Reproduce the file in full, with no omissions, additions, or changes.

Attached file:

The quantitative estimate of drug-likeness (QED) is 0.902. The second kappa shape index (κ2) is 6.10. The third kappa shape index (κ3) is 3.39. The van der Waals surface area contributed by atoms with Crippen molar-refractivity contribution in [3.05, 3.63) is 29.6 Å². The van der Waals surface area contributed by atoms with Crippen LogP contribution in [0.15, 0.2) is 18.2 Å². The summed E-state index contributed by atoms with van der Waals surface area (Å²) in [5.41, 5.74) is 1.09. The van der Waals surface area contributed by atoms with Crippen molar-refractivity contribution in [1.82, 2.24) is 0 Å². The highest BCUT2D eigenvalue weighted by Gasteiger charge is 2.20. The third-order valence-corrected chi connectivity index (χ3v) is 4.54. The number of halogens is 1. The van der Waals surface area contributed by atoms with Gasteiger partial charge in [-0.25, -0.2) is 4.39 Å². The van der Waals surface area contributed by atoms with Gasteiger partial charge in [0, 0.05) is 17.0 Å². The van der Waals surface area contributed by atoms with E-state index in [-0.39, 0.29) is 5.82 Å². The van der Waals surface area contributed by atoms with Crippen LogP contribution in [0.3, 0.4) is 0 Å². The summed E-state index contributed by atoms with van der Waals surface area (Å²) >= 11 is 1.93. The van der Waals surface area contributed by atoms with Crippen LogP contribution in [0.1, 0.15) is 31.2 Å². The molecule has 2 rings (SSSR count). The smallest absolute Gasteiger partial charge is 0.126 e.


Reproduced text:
The quantitative estimate of drug-likeness (QED) is 0.902. The second kappa shape index (κ2) is 6.10. The third kappa shape index (κ3) is 3.39. The van der Waals surface area contributed by atoms with Crippen molar-refractivity contribution in [3.05, 3.63) is 29.6 Å². The van der Waals surface area contributed by atoms with Crippen LogP contribution in [0.15, 0.2) is 18.2 Å². The summed E-state index contributed by atoms with van der Waals surface area (Å²) in [5.41, 5.74) is 1.09. The van der Waals surface area contributed by atoms with Crippen molar-refractivity contribution in [1.82, 2.24) is 0 Å². The highest BCUT2D eigenvalue weighted by Gasteiger charge is 2.20. The third-order valence-corrected chi connectivity index (χ3v) is 4.54. The number of halogens is 1. The van der Waals surface area contributed by atoms with Gasteiger partial charge in [-0.25, -0.2) is 4.39 Å². The van der Waals surface area contributed by atoms with Gasteiger partial charge in [0, 0.05) is 17.0 Å². The van der Waals surface area contributed by atoms with E-state index in [-0.39, 0.29) is 5.82 Å². The van der Waals surface area contributed by atoms with Crippen LogP contribution in [0.3, 0.4) is 0 Å². The summed E-state index contributed by atoms with van der Waals surface area (Å²) >= 11 is 1.93. The van der Waals surface area contributed by atoms with Crippen LogP contribution in [0.1, 0.15) is 31.2 Å². The molecule has 2 rings (SSSR count). The smallest absolute Gasteiger partial charge is 0.126 e.